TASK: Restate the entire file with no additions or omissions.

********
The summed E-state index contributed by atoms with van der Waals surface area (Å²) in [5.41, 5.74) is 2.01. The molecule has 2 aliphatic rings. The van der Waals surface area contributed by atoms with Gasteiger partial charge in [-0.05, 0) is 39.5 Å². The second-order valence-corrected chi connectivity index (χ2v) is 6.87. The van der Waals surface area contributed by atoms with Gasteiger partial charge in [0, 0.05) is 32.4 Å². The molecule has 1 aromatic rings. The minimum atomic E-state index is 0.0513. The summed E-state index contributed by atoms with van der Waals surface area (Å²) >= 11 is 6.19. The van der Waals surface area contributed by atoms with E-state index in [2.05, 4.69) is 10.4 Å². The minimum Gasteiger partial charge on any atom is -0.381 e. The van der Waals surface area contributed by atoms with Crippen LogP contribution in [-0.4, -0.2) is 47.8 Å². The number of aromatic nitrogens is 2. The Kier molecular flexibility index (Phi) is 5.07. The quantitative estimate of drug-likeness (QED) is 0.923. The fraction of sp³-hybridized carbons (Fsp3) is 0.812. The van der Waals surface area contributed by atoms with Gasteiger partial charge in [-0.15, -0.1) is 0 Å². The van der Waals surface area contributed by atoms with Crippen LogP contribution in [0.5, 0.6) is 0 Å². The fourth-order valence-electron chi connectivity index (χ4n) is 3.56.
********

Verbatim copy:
The summed E-state index contributed by atoms with van der Waals surface area (Å²) in [5.41, 5.74) is 2.01. The molecule has 2 aliphatic rings. The van der Waals surface area contributed by atoms with Gasteiger partial charge in [-0.05, 0) is 39.5 Å². The second-order valence-corrected chi connectivity index (χ2v) is 6.87. The van der Waals surface area contributed by atoms with Gasteiger partial charge in [0, 0.05) is 32.4 Å². The molecule has 1 aromatic rings. The minimum atomic E-state index is 0.0513. The summed E-state index contributed by atoms with van der Waals surface area (Å²) >= 11 is 6.19. The van der Waals surface area contributed by atoms with E-state index in [2.05, 4.69) is 10.4 Å². The minimum Gasteiger partial charge on any atom is -0.381 e. The van der Waals surface area contributed by atoms with Crippen LogP contribution in [-0.4, -0.2) is 47.8 Å². The number of aromatic nitrogens is 2. The Kier molecular flexibility index (Phi) is 5.07. The quantitative estimate of drug-likeness (QED) is 0.923. The fraction of sp³-hybridized carbons (Fsp3) is 0.812. The van der Waals surface area contributed by atoms with Gasteiger partial charge in [-0.15, -0.1) is 0 Å². The van der Waals surface area contributed by atoms with Crippen LogP contribution in [0.5, 0.6) is 0 Å². The fourth-order valence-electron chi connectivity index (χ4n) is 3.56.